A fine summer day it was, and as I walked down my quiet country road I smugly congratulated myself for being unafraid of any bills that might lie waiting in the darkness of the rusty old mailbox.  I made a mental note to get a new one, perhaps an elaborate one.  Now, where would I find a really vintage piece—not a mere mailbox, but a letterbox?  The wind rustled the eucalyptus, and the sound was reassuring.  The tree reared majestically above the house, its leaves glinting like silver coins in the late afternoon sun.  Ah, prosperity!

The mail was suspiciously thick, and even before I disentangled the daily missives from Pottery Barn from offers of Instant Credit, I felt its thickness, its heft, beneath the pile of junk.

Emblazoned with the symbol of an eagle improbably holding scales of justice in its needle-sharp beak, and half a laurel wreath—the ancient symbol of victory—the envelope on the bottom looked like it contained a substantial missive.

I sat down on the curb and ripped it open.  The first page contained this ominous warning in reverse-white-on-black 18-point type: You Must Return the Response Form by August 19, 2012.

Response to what? I wondered, fearing the answer—which came soon enough.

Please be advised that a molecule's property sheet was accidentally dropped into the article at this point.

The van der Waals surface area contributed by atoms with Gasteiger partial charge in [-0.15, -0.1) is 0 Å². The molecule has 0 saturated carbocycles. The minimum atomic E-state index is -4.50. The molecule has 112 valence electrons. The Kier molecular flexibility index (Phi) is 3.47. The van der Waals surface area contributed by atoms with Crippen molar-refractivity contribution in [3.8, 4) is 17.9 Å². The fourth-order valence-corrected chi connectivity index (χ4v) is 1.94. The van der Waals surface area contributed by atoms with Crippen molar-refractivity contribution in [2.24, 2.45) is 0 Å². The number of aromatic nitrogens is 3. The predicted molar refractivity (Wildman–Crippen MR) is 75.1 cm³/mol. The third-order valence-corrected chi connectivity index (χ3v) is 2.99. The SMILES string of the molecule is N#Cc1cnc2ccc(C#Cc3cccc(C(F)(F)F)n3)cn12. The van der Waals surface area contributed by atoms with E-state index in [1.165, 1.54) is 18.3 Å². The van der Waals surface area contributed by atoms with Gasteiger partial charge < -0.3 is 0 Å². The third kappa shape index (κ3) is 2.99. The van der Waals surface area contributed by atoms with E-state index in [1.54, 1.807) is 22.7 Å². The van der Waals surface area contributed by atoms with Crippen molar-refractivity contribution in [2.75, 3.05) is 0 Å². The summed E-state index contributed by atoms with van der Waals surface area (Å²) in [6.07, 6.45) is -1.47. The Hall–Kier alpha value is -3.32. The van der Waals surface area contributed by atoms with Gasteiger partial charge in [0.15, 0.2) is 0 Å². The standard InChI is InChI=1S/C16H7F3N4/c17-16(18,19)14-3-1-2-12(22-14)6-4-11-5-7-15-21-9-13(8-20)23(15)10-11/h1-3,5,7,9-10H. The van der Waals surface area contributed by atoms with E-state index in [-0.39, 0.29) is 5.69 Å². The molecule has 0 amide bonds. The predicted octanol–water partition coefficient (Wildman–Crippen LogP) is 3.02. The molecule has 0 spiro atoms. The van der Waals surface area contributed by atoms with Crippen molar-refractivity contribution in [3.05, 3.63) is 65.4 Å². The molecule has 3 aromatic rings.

“Why are you getting this notice?” the letter went on, at once chatty and sinister.  “The income and payment information we have . . . does not match entries on your 2010 Form 1040.  If this information is correct, you will owe . . . ”


“. . . $101,761.”

I surprised myself by remaining utterly calm, even indifferent.  Obviously a mistake, I thought.  Or had the tax rate gone up to 200 percent of personal income that year without me and H&R Block noticing it?

I flipped through the papers, past a page of threats of penalties upon failure to meet the deadline for payment—less than a month—and advice on what to do if you want to file bankruptcy.  I flipped past the “Response Form,” which basically gives you three options: confess to everything, confess to some things, or throw yourself on the mercy of the court.  It wasn’t until page five that I arrived at the “Explanation Section,” which listed three items I had supposedly failed to report: $10 from my bank, which I presume is interest on my perpetually shrinking account, and $55 in royalties from one of my more obscure books.  I had to turn the page over to get to the big item: the sale of my house.